http://www.iana.org/assignments/icmp-parameters

	      Options for tcp (RFC 793):

	      -s sport or op,np
		     Source port number	in integer value between 0  to	65535.
		     If	op and np are specified	instead, all occurrences of op
		     in	the source port	field will be replaced with np.

	      -d dport or op,np
		     Destination port number in	integer	 value	between	 0  to
		     65535.  If	 op  and  np are specified instead, all	occur-
		     rences of op in the destination port field	 will  be  re-
		     placed with np.

	      -q seq
		     Sequence number in	integer	value between 0	to 4294967295.
		     If	SYN control bit	is set,	e.g. character s  is  supplied
		     to	 the -f	flag, seq represents the initial sequence num-
		     ber (ISN) and the first data byte is ISN +	1.

	      -a ack
		     Acknowledgment number  in	integer	 value	between	 0  to
		     4294967295.  If  ACK control bit is set, e.g. character a
		     is	supplied to the	-f flag, ack represents	the  value  of
		     the  next	sequence number	that the receiver is expecting
		     to	receive.

	      -f flags
		     Control flags. Possible characters	for flags are:

		     - : remove	all flags
		     u : urgent	pointer	field is significant
		     a : acknowledgment	field is significant
		     p : push function
		     r : resets	the connection
		     s : synchronizes the sequence numbers
		     f : no more data from sender

		     Example: -f s
		     If	any of the flags is specified, all original flags  are
		     removed automatically.

	      -w win
		     Window  size  in integer value between 0 to 65535.	If ACK
		     control bit is set, e.g. character	a is supplied  to  the
		     -f	 flag, win represents the number of data bytes,	begin-
		     ning with the one indicated in the	acknowledgment	number
		     field that	the receiver is	willing	to accept.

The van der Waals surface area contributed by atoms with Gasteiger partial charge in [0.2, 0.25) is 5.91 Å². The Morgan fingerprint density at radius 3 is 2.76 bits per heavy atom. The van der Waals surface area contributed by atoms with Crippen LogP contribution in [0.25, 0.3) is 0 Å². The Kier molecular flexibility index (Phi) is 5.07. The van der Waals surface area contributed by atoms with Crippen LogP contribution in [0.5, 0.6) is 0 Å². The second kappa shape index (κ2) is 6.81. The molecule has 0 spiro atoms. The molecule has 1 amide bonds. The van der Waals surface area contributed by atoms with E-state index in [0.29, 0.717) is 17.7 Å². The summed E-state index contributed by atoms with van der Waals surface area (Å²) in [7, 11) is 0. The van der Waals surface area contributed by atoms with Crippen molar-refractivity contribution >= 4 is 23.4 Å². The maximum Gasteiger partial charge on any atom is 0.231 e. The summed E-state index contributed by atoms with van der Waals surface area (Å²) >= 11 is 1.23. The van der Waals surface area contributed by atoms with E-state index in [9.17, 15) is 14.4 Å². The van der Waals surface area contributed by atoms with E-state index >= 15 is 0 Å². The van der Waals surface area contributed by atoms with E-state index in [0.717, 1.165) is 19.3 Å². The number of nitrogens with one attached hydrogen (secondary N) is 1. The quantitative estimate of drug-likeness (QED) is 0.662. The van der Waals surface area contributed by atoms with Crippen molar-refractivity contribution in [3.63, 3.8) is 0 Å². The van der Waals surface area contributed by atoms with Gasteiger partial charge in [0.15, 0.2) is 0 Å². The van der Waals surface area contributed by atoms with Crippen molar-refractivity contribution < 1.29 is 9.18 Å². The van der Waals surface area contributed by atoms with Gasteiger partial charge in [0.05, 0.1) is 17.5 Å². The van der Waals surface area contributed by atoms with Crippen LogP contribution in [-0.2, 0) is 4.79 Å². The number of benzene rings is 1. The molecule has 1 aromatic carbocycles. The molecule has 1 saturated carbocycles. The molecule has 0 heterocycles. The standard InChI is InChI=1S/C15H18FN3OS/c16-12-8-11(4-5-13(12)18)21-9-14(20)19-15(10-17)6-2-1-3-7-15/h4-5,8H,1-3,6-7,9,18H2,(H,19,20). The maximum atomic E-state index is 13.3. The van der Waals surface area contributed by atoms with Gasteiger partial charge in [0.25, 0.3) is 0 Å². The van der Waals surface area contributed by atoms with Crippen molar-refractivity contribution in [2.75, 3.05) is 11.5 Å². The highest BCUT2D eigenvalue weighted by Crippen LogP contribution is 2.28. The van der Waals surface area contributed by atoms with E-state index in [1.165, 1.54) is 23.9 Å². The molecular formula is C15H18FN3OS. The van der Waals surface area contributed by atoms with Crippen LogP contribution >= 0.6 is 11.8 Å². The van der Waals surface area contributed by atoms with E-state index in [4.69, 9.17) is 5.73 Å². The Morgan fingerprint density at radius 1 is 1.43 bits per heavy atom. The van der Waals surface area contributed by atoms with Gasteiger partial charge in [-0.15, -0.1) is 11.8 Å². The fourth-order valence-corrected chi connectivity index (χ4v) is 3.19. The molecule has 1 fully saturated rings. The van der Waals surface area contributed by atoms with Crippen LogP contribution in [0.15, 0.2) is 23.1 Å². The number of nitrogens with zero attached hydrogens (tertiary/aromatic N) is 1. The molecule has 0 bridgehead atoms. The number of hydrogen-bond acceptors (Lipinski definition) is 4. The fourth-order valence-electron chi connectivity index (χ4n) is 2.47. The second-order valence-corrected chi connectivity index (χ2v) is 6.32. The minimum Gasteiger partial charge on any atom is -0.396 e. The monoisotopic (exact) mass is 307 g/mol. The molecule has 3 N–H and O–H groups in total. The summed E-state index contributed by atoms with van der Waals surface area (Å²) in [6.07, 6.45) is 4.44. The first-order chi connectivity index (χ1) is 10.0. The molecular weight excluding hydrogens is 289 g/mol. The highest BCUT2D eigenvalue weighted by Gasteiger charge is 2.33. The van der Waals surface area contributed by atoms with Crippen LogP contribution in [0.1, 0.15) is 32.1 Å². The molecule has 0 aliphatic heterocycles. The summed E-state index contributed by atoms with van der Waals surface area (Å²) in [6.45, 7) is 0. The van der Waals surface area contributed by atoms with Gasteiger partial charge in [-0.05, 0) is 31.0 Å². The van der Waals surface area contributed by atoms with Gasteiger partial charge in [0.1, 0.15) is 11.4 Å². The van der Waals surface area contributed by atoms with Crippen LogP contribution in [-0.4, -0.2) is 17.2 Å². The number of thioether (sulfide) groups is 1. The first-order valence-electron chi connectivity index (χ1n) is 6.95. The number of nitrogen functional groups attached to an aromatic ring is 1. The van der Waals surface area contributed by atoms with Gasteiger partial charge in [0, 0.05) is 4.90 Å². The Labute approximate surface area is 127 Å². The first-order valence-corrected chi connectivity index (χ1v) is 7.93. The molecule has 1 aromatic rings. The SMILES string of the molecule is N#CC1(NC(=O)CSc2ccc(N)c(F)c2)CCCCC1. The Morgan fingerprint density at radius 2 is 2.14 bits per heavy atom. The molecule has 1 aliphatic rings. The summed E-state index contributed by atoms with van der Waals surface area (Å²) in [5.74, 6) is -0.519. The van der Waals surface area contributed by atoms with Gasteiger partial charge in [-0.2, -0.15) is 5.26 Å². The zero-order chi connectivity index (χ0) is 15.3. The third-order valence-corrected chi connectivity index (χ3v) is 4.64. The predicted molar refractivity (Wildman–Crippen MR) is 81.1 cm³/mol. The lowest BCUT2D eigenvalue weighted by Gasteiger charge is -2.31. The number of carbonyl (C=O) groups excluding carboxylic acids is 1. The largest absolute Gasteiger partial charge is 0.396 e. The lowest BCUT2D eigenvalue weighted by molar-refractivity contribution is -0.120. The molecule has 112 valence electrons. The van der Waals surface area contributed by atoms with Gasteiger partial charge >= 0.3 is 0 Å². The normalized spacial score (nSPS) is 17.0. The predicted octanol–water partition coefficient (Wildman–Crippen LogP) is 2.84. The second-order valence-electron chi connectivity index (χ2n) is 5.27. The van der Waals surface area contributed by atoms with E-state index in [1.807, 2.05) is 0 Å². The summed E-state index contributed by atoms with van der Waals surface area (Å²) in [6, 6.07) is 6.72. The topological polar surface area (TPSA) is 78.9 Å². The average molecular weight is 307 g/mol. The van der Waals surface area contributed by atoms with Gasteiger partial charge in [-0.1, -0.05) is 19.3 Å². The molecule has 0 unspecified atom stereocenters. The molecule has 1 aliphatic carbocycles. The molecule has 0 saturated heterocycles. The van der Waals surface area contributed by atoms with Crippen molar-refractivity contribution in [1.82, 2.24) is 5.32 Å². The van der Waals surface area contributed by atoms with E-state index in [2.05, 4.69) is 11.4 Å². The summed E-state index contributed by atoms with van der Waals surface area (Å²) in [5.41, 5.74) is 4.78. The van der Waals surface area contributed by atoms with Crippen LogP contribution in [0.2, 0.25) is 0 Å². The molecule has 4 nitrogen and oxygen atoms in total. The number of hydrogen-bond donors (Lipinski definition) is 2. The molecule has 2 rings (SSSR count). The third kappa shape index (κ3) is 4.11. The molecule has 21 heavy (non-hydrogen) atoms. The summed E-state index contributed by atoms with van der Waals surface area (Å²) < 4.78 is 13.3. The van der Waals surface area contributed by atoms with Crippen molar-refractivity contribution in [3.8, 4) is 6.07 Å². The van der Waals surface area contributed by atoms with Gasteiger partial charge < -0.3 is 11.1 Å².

-u urg
		     Urgent  pointer  in  integer value	between	0 to 65535. If
		     URG control bit is	set, e.g. character u is  supplied  to
		     the  -f flag, urg represents a pointer that points	to the
		     first data	byte following the urgent data.

	      Options for udp (RFC 768):

	      -s sport or op,np
		     Source port number	in integer value between 0  to	65535.
		     If	op and np are specified	instead, all occurrences of op
		     in	the source port	field will be replaced with np.

	      -d dport or op,np
		     Destination port number in	integer	 value	between	 0  to
		     65535.  If	 op  and  np are specified instead, all	occur-
		     rences of op in the destination port field	 will  be  re-
		     placed with np.

SEE ALSO
       bittwist(1), bittwistb(1), pcap(3), tcpdump(1)

BUGS
       File your bug report and	send to:

	      Addy Yeow	Chin Heng <ayeowch@gmail.com>

       Make  sure  you	are  using the latest stable version before submitting
       your bug	report.

COPYRIGHT
       Copyright (C) 2006 - 2011 Addy Yeow Chin	Heng <ayeowch@gmail.com>

       This program is free software; you can redistribute it and/or modify it
       under  the  terms of the	GNU General Public License as published	by the
       Free Software Foundation; either	version	2 of the License, or any later
       version.

       This  program  is  distributed  in the hope that	it will	be useful, but
       WITHOUT ANY  WARRANTY;  without	even  the  implied  warranty  of  MER-
       CHANTABILITY  or	FITNESS	FOR A PARTICULAR PURPOSE.  See the GNU General
       Public License for more details.

       You should have received	a copy of the GNU General Public License along
       with this program; if not, write	to the Free Software Foundation, Inc.,
       51 Franklin Street, Fifth Floor,	Boston,	MA  02110-1301,	USA.

AUTHORS
       Original	author and current maintainer:

	      Addy Yeow	Chin Heng

       The current version is available	from http://bittwist.sourceforge.net

			       12 December 2009			  BITTWISTE(1)

NAME | SYNOPSIS | DESCRIPTION | OPTIONS | SEE ALSO | BUGS | COPYRIGHT | AUTHORS

Want to link to this manual page? Use this URL:
<https://www.freebsd.org/cgi/man.cgi?query=bittwiste&sektion=1&manpath=FreeBSD+13.0-RELEASE+and+Ports>

home | help